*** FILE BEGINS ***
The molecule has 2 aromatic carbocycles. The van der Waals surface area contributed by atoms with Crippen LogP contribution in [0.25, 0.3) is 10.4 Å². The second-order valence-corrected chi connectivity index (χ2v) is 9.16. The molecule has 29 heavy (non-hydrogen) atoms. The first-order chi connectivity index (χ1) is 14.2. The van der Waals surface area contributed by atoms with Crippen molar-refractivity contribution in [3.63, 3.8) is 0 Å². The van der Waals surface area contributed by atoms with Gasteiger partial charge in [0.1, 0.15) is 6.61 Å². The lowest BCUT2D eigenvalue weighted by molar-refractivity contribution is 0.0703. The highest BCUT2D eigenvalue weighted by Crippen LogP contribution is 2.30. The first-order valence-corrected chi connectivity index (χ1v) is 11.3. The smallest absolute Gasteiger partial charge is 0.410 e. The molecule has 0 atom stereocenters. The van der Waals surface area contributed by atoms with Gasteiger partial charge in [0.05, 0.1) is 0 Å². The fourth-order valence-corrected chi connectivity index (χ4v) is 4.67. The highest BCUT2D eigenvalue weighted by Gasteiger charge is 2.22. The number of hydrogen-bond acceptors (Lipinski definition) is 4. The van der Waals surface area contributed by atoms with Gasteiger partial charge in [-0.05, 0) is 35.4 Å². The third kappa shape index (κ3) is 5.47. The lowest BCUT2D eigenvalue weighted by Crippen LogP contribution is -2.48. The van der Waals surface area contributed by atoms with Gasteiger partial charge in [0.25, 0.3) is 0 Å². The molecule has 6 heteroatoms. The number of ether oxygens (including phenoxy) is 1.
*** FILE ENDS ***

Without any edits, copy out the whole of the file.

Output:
The molecule has 2 aromatic carbocycles. The van der Waals surface area contributed by atoms with Crippen LogP contribution in [0.25, 0.3) is 10.4 Å². The second-order valence-corrected chi connectivity index (χ2v) is 9.16. The molecule has 29 heavy (non-hydrogen) atoms. The first-order chi connectivity index (χ1) is 14.2. The van der Waals surface area contributed by atoms with Crippen molar-refractivity contribution in [3.63, 3.8) is 0 Å². The van der Waals surface area contributed by atoms with Gasteiger partial charge in [0.1, 0.15) is 6.61 Å². The lowest BCUT2D eigenvalue weighted by molar-refractivity contribution is 0.0703. The highest BCUT2D eigenvalue weighted by Crippen LogP contribution is 2.30. The first-order valence-corrected chi connectivity index (χ1v) is 11.3. The smallest absolute Gasteiger partial charge is 0.410 e. The molecule has 0 atom stereocenters. The van der Waals surface area contributed by atoms with Gasteiger partial charge in [0.05, 0.1) is 0 Å². The fourth-order valence-corrected chi connectivity index (χ4v) is 4.67. The highest BCUT2D eigenvalue weighted by Gasteiger charge is 2.22. The number of hydrogen-bond acceptors (Lipinski definition) is 4. The van der Waals surface area contributed by atoms with Gasteiger partial charge in [-0.05, 0) is 35.4 Å². The third kappa shape index (κ3) is 5.47. The lowest BCUT2D eigenvalue weighted by Crippen LogP contribution is -2.48. The van der Waals surface area contributed by atoms with Gasteiger partial charge in [0.25, 0.3) is 0 Å². The molecule has 6 heteroatoms. The number of ether oxygens (including phenoxy) is 1.